Sorry, I've been a bit busy...filming a pilot in Bangkok that may interest the airlines. If you are signed up for my newsletter it'll be in there along with a heap of other stuff that we've been up to in the last few weeks. This IS going to be a busy year folks!!!
Now back to my book and what makes a painting..well a painting! Something that is very much in my line of fire these day.....
In other words, the psychology of connecting to the viewers emotions.
a psychology based on respect, honesty and relevance.
What ALL my Paintings have?
I’ve selected these 2 from many to drive home the point of honest painting- paintings that keep faith with the origins and purpose of art yet are contemporary and fresh.
They are both simple figurative paintings depicting an everyday event.An event that man has practiced over the last 14,000 years.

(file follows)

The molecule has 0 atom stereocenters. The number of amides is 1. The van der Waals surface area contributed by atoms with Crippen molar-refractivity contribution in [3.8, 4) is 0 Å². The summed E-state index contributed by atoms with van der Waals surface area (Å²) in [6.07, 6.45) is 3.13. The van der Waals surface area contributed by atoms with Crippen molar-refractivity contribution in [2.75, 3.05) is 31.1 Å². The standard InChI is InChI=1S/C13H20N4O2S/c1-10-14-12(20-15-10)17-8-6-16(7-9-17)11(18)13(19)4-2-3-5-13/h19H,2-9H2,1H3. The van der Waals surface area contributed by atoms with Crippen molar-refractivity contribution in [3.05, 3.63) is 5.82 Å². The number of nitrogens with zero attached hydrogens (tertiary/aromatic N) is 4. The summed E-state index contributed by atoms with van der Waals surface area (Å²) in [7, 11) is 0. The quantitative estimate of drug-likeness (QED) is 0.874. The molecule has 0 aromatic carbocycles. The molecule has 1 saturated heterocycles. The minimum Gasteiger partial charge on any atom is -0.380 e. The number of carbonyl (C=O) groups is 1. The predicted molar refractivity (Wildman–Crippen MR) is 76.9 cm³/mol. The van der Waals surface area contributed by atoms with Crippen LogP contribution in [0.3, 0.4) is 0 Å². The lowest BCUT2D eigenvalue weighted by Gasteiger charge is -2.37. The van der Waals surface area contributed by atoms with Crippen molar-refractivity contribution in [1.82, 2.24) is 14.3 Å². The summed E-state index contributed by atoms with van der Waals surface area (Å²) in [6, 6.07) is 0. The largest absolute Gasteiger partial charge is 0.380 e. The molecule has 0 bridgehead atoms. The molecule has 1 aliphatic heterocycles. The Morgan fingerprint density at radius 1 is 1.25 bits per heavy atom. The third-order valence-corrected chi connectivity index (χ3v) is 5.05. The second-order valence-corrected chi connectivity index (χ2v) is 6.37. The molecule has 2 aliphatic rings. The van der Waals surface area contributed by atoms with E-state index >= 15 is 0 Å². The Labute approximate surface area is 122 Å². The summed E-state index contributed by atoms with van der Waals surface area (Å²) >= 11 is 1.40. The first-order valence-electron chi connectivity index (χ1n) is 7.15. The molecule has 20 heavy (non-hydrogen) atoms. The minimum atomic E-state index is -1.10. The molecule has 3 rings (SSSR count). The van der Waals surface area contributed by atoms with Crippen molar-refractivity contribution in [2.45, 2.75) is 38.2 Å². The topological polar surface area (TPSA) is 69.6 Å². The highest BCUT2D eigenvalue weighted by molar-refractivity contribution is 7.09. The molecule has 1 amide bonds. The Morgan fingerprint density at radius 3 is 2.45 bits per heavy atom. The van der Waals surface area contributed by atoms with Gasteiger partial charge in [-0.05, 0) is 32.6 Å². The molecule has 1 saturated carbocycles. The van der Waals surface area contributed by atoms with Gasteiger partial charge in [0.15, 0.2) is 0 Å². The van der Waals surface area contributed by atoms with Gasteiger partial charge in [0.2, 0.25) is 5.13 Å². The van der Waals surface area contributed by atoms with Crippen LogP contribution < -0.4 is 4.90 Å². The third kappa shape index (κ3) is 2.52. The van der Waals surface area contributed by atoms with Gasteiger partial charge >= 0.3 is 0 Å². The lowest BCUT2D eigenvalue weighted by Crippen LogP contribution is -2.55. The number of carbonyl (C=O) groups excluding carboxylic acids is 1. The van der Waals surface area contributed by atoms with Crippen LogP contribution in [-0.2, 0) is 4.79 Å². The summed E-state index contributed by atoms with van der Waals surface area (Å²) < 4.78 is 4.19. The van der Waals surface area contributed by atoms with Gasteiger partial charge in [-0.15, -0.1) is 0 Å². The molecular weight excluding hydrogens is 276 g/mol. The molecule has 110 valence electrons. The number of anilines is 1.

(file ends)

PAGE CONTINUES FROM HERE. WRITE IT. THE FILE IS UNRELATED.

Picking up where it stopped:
Their appeal is to almost anyone and everyone. The story is passive and commonplace-one that is known to everyone. Each offers multiple connections to viewers from all walks of life.
In no way are the messages challenging, tumultuous, marginal, obscure, extreme or sensationalist.
Does that mean then these paintings would be condemned by mainstream art gurus? Yes and yes again. I painted both and found joy and excitement in doing them. I thought about what I wanted to paint, then what was to be included and for what purpose and then the mood I wanted to impart.
Did I think of the viewer? Not really. The mere fact that I lead a life much like others and enjoy the simple and honest things in life is enough to tie me to society at large. My life experiences are much like everyone else (perhaps moreso) and my passage through life much the same as others with events, loves, moments of despair, occasions of extreme excitement, challenges, passions, mortgages, taxes, school fees, football, holidays and so on. Just like everyone else.
This is where these 2 paintings and all others I do have their origin and connections.